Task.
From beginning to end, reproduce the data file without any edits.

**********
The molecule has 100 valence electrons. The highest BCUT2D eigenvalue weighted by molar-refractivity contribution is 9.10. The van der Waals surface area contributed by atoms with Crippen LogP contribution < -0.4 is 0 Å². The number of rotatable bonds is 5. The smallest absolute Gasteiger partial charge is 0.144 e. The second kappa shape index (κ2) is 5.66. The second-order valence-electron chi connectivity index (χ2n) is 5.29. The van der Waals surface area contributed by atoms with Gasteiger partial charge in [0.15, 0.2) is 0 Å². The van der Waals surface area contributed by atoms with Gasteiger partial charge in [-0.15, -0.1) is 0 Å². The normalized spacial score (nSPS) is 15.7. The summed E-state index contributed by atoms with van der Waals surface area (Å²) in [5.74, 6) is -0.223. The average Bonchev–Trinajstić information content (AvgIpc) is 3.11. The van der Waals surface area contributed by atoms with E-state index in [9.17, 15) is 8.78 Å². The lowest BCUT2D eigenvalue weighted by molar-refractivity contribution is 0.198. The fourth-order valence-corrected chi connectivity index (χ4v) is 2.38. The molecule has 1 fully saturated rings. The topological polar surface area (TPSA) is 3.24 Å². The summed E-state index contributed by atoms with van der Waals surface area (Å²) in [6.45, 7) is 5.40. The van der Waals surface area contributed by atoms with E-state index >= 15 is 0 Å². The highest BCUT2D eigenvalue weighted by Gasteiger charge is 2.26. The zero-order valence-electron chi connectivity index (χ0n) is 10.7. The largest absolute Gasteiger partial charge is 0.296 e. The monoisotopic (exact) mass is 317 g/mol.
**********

The molecule has 100 valence electrons. The highest BCUT2D eigenvalue weighted by molar-refractivity contribution is 9.10. The van der Waals surface area contributed by atoms with Crippen LogP contribution < -0.4 is 0 Å². The number of rotatable bonds is 5. The smallest absolute Gasteiger partial charge is 0.144 e. The second kappa shape index (κ2) is 5.66. The second-order valence-electron chi connectivity index (χ2n) is 5.29. The van der Waals surface area contributed by atoms with Gasteiger partial charge in [0.15, 0.2) is 0 Å². The van der Waals surface area contributed by atoms with Gasteiger partial charge in [-0.15, -0.1) is 0 Å². The normalized spacial score (nSPS) is 15.7. The summed E-state index contributed by atoms with van der Waals surface area (Å²) in [5.74, 6) is -0.223. The average Bonchev–Trinajstić information content (AvgIpc) is 3.11. The van der Waals surface area contributed by atoms with E-state index in [9.17, 15) is 8.78 Å². The lowest BCUT2D eigenvalue weighted by molar-refractivity contribution is 0.198. The fourth-order valence-corrected chi connectivity index (χ4v) is 2.38. The molecule has 1 fully saturated rings. The topological polar surface area (TPSA) is 3.24 Å². The summed E-state index contributed by atoms with van der Waals surface area (Å²) in [6.45, 7) is 5.40. The van der Waals surface area contributed by atoms with E-state index >= 15 is 0 Å². The highest BCUT2D eigenvalue weighted by Gasteiger charge is 2.26. The zero-order valence-electron chi connectivity index (χ0n) is 10.7. The largest absolute Gasteiger partial charge is 0.296 e. The monoisotopic (exact) mass is 317 g/mol.